Ultrapotent SARS coronavirus-neutralizing single-domain antibodies that bind a conserved membrane proximal epitope of the spike


Sieglinde De Cae, Inge Van Molle, Loes van Schie, Sophie R. Shoemaker, Julie Deckers, Nincy
Debeuf, Sahine Lameire, Wim Nerinckx, Kenny Roose, Daria Fijalkowska, Simon Devos,
Anne-Sophie Desmet, Jackeline Cecilia Zavala Marchan, Toon Venneman, Koen Sedeyn, Marlies
Ballegeer, Manon Vanheerswynghels, Caroline De Wolf, Hans Demol, Pieter
Vanhaverbeke, Gholamreza Hassanzadeh Ghassabeh, Chiara Lonigro, Viki Bockstal, Manuela
Rinaldi, Rana Abdelnabi, Johan Neyts, Susan Marqusee, Bart N. Lambrecht, Nico
Callewaert, Han Remaut, Xavier Saelens, Bert Schepens

bioRxiv preprint doi: https://doi.org/10.1101/2023.03.10.531533; posted March 10, 2023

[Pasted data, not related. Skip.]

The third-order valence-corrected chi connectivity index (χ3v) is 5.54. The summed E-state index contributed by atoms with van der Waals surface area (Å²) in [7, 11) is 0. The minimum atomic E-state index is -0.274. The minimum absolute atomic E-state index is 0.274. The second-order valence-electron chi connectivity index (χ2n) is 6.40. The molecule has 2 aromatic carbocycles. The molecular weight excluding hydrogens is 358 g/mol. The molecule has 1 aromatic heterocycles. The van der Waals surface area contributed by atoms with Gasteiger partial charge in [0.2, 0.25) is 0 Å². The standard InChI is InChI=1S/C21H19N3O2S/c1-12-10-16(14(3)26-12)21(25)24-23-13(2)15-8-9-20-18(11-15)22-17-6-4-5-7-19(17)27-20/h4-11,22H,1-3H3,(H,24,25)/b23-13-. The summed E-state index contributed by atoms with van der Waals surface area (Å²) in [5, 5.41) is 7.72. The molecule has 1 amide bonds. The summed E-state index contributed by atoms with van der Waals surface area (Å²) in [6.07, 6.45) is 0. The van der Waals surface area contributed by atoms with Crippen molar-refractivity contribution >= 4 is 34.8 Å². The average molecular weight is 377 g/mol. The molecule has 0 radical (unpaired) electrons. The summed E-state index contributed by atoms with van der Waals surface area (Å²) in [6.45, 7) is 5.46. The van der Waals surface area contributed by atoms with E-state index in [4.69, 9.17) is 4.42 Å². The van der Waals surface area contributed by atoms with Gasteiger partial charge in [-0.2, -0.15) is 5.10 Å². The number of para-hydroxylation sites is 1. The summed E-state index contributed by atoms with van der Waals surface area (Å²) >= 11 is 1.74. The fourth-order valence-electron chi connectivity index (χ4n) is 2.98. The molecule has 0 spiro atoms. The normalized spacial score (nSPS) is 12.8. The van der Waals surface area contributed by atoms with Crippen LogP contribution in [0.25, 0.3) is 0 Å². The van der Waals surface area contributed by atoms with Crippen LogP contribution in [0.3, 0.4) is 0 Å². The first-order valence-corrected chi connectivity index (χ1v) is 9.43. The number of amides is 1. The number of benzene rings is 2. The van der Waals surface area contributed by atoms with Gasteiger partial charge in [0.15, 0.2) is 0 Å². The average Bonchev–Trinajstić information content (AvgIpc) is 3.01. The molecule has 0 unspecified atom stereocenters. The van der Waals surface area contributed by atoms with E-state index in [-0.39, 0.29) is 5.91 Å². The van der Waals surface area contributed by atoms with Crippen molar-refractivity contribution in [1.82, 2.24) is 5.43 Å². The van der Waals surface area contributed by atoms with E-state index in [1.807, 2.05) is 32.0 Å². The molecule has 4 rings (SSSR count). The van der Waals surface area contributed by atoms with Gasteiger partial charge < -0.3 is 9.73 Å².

Currently circulating SARS-CoV-2 variants have gained complete or significant resistance to all SARSCoV-2-neutralizing antibodies that have been used in the clinic. Such antibodies can prevent severe disease in SARS-CoV-2 exposed patients for whom vaccines may not provide optimal protection. Here, we describe single-domain antibodies (VHHs), also known as nanobodies, that can broadly neutralize SARS-CoV-2 with unusually high potency. Structural analysis revealed their binding to a unique, highly conserved, membrane proximal, quaternary epitope in the S2 subunit of the spike. Furthermore, a VHH-human IgG1 Fc fusion, efficiently expressed in Chinese hamster ovary cells as a stable antibody construct, protected hamsters against SARS-CoV-2 replication in a therapeutic setting when administered systemically at low dose. This VHH-based antibody represents a new candidate anti-COVID-19 biologic that targets the Achilles heel of the viral spike.